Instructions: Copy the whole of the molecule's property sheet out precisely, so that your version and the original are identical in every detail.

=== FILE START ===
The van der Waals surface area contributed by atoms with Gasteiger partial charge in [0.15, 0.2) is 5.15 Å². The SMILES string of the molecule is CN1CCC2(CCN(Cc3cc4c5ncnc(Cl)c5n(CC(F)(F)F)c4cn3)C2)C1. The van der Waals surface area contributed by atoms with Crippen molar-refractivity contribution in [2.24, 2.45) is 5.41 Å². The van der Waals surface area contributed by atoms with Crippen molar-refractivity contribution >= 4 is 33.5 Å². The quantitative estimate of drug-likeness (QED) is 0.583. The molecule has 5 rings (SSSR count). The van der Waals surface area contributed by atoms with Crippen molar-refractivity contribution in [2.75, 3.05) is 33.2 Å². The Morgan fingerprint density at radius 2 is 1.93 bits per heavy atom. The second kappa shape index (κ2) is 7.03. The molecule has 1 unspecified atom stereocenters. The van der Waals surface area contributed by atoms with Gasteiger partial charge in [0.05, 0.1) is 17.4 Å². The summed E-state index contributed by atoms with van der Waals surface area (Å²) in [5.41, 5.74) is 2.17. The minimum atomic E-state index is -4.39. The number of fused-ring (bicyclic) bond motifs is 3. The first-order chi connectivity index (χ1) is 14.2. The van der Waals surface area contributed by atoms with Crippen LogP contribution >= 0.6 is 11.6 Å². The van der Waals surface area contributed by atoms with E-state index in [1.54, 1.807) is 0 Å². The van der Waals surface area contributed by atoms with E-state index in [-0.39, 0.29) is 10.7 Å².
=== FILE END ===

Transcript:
The van der Waals surface area contributed by atoms with Gasteiger partial charge in [0.15, 0.2) is 5.15 Å². The SMILES string of the molecule is CN1CCC2(CCN(Cc3cc4c5ncnc(Cl)c5n(CC(F)(F)F)c4cn3)C2)C1. The van der Waals surface area contributed by atoms with Crippen molar-refractivity contribution in [2.24, 2.45) is 5.41 Å². The van der Waals surface area contributed by atoms with Crippen molar-refractivity contribution >= 4 is 33.5 Å². The quantitative estimate of drug-likeness (QED) is 0.583. The molecule has 5 rings (SSSR count). The van der Waals surface area contributed by atoms with Crippen molar-refractivity contribution in [2.75, 3.05) is 33.2 Å². The Morgan fingerprint density at radius 2 is 1.93 bits per heavy atom. The second kappa shape index (κ2) is 7.03. The molecule has 1 unspecified atom stereocenters. The van der Waals surface area contributed by atoms with Gasteiger partial charge in [0.05, 0.1) is 17.4 Å². The summed E-state index contributed by atoms with van der Waals surface area (Å²) in [5.41, 5.74) is 2.17. The minimum atomic E-state index is -4.39. The number of fused-ring (bicyclic) bond motifs is 3. The first-order chi connectivity index (χ1) is 14.2. The van der Waals surface area contributed by atoms with Crippen LogP contribution >= 0.6 is 11.6 Å². The van der Waals surface area contributed by atoms with E-state index in [1.54, 1.807) is 0 Å². The van der Waals surface area contributed by atoms with E-state index in [-0.39, 0.29) is 10.7 Å².